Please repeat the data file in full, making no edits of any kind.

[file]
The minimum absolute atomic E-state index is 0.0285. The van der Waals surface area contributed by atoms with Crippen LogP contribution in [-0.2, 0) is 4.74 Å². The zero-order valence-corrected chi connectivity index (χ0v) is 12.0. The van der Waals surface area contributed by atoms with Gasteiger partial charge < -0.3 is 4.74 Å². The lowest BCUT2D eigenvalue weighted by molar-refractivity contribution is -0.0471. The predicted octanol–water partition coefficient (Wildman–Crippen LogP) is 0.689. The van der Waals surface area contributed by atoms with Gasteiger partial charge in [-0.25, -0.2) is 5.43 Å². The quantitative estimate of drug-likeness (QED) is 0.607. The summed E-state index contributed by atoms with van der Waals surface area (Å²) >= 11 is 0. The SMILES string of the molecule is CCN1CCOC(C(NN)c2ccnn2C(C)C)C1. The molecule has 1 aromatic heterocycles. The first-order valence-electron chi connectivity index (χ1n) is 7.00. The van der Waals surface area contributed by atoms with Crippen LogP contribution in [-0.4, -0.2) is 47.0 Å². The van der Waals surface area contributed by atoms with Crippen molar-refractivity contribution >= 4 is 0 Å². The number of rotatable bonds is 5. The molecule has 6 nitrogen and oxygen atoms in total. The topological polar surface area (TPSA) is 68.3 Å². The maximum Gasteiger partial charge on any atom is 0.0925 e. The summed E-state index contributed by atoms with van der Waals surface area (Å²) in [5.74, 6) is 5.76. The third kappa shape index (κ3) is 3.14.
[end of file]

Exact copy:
The minimum absolute atomic E-state index is 0.0285. The van der Waals surface area contributed by atoms with Crippen LogP contribution in [-0.2, 0) is 4.74 Å². The zero-order valence-corrected chi connectivity index (χ0v) is 12.0. The van der Waals surface area contributed by atoms with Gasteiger partial charge < -0.3 is 4.74 Å². The lowest BCUT2D eigenvalue weighted by molar-refractivity contribution is -0.0471. The predicted octanol–water partition coefficient (Wildman–Crippen LogP) is 0.689. The van der Waals surface area contributed by atoms with Gasteiger partial charge in [-0.25, -0.2) is 5.43 Å². The quantitative estimate of drug-likeness (QED) is 0.607. The summed E-state index contributed by atoms with van der Waals surface area (Å²) >= 11 is 0. The SMILES string of the molecule is CCN1CCOC(C(NN)c2ccnn2C(C)C)C1. The molecule has 1 aromatic heterocycles. The first-order valence-electron chi connectivity index (χ1n) is 7.00. The van der Waals surface area contributed by atoms with Crippen LogP contribution in [-0.4, -0.2) is 47.0 Å². The van der Waals surface area contributed by atoms with Crippen molar-refractivity contribution >= 4 is 0 Å². The number of rotatable bonds is 5. The molecule has 6 nitrogen and oxygen atoms in total. The topological polar surface area (TPSA) is 68.3 Å². The maximum Gasteiger partial charge on any atom is 0.0925 e. The summed E-state index contributed by atoms with van der Waals surface area (Å²) in [5.74, 6) is 5.76. The third kappa shape index (κ3) is 3.14.